Mentors, students learn from competition

Brianna Mount watches as a BHSU mentor aligns a robot on the obstacle course. Students from Spearfish and Belle Fourche middle schools, designed, built and programmed the robots using LEGO Mindstorm kits.
Credit: 
Constance Walter

Middle school students from Spearfish and Belle Fourche spent weeks designing, building and programming robots using LEGO Mindstorm kits for a robotics competition. They developed, altered and tested the course the robots would travel. On the day of the competition, they waved enthusiastically as their mentors, all students from Black Hills State University, took the robots nearly a mile underground to the 4850 Level where the competition took place. 

“The kids do all the work,” said Sam Hintgen, a junior science education major at BHSU. “As their mentors, we give them advice and encourage them to try new things.”

This is the second year Dr. Brianna Mount, research assistant professor of physics at BHSU, has overseen the competition. “Mentorship is an important component of this program and it means a lot to the kids.”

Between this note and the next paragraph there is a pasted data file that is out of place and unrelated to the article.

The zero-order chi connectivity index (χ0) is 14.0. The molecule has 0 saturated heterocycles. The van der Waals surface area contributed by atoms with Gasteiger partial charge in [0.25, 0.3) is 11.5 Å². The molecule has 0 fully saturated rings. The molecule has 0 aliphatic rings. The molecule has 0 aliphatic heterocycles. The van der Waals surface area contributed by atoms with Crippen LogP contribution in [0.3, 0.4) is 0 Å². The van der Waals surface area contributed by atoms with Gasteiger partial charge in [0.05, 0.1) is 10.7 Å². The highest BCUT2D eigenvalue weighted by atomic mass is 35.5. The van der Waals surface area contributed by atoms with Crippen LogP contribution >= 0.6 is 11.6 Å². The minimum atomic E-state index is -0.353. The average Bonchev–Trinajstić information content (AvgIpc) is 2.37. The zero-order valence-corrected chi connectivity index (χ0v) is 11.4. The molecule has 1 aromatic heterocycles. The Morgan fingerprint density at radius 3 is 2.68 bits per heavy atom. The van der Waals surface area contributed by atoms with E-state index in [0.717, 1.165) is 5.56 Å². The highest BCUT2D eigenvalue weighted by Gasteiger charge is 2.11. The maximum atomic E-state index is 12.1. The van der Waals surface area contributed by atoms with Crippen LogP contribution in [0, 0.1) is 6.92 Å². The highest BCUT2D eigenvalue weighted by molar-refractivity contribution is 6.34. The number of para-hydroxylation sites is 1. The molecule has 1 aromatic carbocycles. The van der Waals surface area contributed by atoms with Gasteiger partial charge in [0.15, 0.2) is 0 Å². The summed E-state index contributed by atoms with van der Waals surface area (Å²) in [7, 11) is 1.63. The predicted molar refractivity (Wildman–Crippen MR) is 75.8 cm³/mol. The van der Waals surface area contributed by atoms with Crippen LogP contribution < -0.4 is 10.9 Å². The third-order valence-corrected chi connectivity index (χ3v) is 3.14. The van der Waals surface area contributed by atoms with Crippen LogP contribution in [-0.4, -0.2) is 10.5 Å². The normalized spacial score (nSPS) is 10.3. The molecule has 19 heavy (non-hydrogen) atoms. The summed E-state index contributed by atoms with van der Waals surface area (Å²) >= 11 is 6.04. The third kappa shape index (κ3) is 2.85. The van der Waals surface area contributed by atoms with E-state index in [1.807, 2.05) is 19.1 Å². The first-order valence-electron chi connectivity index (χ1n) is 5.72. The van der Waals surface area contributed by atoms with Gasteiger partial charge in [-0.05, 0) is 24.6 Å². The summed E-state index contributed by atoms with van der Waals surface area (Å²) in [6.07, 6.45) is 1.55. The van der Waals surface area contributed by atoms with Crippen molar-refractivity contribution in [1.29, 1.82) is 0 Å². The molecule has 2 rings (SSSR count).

Because the middle school students are too young to go underground, they watched the competition through a live internet connection, giving instructions and advice as their mentors placed the robots on the track. “Angle it this way,” said one child to his mentor; “Move it to the left,” said another.  

In the end, only two of the nine robots made it all the way through the track. But the competition was friendly and will serve as a lesson for the next one. 

“The best part about the competition is the trial and error,” Hintgen said. “They use real science to build the robots and learn from their mistakes.”

And the mentors learn as well. 

“The kids are awesome to work with,” said Taylor Watkins, a sophomore in environmental physical science at BHSU. “They are very appreciative and excited to see us every week. That’s really cool.”